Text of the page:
June 25, 2007 Both red and white wine may have previously unknown health benefits at the very start of the journey described in that classic childhood food rhyme, "Through the lips and round the gums, look out stomach here it comes."
Gabriella Gazzani and colleagues in Italy point out that previous studies suggested that moderate wine consumption has health benefits after reaching the stomach and digestion -- in protecting against heart disease and cancer. In addition, wine's antibacterial activity has been recognized since antiquity, when wine was used to treat infected wounds. Until now, however, scientists had not investigated whether wine could combat harmful oral bacteria, the researchers said.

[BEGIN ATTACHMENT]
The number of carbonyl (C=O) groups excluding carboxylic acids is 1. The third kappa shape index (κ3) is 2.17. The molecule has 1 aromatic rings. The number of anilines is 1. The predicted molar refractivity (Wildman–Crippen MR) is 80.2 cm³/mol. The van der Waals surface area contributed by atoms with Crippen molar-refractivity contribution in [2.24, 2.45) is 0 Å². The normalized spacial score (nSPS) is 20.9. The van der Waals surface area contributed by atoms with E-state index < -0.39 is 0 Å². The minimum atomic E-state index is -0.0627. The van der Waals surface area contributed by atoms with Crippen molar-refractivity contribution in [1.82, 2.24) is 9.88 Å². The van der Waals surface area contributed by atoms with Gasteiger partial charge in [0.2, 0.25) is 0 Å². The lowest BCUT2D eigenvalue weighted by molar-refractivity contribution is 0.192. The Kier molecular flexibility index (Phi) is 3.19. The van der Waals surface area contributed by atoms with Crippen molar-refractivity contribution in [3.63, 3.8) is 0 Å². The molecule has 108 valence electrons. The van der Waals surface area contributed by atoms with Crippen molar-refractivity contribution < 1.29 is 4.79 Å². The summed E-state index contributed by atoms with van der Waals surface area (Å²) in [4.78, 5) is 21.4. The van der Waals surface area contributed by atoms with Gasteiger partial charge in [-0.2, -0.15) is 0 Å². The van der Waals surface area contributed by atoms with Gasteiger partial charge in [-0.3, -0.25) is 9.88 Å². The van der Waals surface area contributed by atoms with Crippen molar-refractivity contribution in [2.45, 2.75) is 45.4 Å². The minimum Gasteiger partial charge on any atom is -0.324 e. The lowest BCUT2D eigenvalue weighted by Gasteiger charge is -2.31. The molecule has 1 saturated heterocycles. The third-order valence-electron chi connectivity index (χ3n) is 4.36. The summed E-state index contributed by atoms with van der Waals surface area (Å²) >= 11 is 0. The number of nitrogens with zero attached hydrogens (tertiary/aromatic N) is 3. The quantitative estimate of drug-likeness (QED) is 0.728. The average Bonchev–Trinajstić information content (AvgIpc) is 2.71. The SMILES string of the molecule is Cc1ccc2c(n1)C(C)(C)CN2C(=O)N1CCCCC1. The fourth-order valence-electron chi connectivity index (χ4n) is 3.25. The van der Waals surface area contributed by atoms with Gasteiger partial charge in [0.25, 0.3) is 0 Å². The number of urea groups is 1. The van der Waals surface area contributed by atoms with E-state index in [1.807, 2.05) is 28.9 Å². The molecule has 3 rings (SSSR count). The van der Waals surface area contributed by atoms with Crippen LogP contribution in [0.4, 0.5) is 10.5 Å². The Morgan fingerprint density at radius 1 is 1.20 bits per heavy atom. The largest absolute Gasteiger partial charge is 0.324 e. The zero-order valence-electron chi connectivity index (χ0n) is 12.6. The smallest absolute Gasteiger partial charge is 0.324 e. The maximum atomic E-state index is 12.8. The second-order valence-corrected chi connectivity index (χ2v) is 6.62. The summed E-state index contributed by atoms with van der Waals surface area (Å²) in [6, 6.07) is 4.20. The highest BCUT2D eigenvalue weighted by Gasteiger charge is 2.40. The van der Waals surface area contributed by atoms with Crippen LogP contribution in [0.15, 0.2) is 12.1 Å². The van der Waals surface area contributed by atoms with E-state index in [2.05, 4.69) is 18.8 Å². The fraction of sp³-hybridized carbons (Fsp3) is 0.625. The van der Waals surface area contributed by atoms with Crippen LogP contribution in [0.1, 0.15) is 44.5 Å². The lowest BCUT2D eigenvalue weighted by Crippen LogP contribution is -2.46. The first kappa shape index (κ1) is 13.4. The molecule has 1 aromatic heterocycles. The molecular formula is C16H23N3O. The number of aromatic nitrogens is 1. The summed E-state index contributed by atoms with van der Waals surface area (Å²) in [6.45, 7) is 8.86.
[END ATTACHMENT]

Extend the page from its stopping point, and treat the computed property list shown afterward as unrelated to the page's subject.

Their study showed that red and white wine were effective in controlling the growth of several strains of streptococci bacteria that are involved in tooth decay, and some cases of sore throat. "Overall, our findings seem to indicate that wine can act as an effective antimicrobial agent against the tested pathogenic oral streptococci and might be active in caries and upper respiratory tract pathologies prevention," the study states, noting that tests now are underway to determine wine's effects on those diseases in humans.
The study, "Antibacterial Activity of Red and White Wine Against Oral Streptococci," is scheduled for the July 11 issue of ACS' Journal of Agricultural and Food Chemistry.
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